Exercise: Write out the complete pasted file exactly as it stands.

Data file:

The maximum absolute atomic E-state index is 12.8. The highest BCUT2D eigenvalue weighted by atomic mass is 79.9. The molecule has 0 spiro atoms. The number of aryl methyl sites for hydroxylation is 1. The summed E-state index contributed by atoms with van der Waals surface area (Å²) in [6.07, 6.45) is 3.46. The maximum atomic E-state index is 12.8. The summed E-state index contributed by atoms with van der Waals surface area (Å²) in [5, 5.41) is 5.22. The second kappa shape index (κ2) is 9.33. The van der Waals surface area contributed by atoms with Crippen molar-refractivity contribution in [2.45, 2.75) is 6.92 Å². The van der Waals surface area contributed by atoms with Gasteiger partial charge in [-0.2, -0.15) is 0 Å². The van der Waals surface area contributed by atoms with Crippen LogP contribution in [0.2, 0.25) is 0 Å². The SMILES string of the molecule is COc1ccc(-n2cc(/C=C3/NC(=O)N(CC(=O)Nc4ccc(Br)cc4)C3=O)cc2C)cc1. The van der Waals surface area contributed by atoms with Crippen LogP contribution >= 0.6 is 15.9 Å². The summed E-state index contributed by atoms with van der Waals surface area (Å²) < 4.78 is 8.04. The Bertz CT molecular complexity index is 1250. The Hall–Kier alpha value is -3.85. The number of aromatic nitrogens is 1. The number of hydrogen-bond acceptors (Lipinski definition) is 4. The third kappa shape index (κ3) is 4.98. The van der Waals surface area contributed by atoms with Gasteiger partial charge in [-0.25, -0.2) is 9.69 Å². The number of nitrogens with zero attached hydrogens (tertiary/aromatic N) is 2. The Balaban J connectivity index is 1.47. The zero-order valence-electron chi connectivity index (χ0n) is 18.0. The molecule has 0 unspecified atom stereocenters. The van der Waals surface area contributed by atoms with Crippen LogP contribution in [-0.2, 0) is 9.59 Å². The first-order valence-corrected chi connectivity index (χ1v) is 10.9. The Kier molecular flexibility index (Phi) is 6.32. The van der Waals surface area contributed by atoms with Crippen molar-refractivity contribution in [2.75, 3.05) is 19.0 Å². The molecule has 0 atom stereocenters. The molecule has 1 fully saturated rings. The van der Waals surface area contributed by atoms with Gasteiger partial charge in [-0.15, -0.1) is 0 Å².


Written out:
The maximum absolute atomic E-state index is 12.8. The highest BCUT2D eigenvalue weighted by atomic mass is 79.9. The molecule has 0 spiro atoms. The number of aryl methyl sites for hydroxylation is 1. The summed E-state index contributed by atoms with van der Waals surface area (Å²) in [6.07, 6.45) is 3.46. The maximum atomic E-state index is 12.8. The summed E-state index contributed by atoms with van der Waals surface area (Å²) in [5, 5.41) is 5.22. The second kappa shape index (κ2) is 9.33. The van der Waals surface area contributed by atoms with Crippen molar-refractivity contribution in [2.45, 2.75) is 6.92 Å². The van der Waals surface area contributed by atoms with Gasteiger partial charge in [-0.2, -0.15) is 0 Å². The van der Waals surface area contributed by atoms with Crippen LogP contribution in [0.2, 0.25) is 0 Å². The SMILES string of the molecule is COc1ccc(-n2cc(/C=C3/NC(=O)N(CC(=O)Nc4ccc(Br)cc4)C3=O)cc2C)cc1. The van der Waals surface area contributed by atoms with Crippen LogP contribution >= 0.6 is 15.9 Å². The summed E-state index contributed by atoms with van der Waals surface area (Å²) < 4.78 is 8.04. The Bertz CT molecular complexity index is 1250. The Hall–Kier alpha value is -3.85. The number of aromatic nitrogens is 1. The number of hydrogen-bond acceptors (Lipinski definition) is 4. The third kappa shape index (κ3) is 4.98. The van der Waals surface area contributed by atoms with Gasteiger partial charge in [-0.25, -0.2) is 9.69 Å². The number of nitrogens with zero attached hydrogens (tertiary/aromatic N) is 2. The Balaban J connectivity index is 1.47. The zero-order valence-electron chi connectivity index (χ0n) is 18.0. The molecule has 0 unspecified atom stereocenters. The van der Waals surface area contributed by atoms with Crippen LogP contribution in [-0.2, 0) is 9.59 Å². The first-order valence-corrected chi connectivity index (χ1v) is 10.9. The Kier molecular flexibility index (Phi) is 6.32. The van der Waals surface area contributed by atoms with Crippen molar-refractivity contribution in [2.75, 3.05) is 19.0 Å². The molecule has 0 atom stereocenters. The molecule has 1 fully saturated rings. The van der Waals surface area contributed by atoms with Gasteiger partial charge in [-0.15, -0.1) is 0 Å².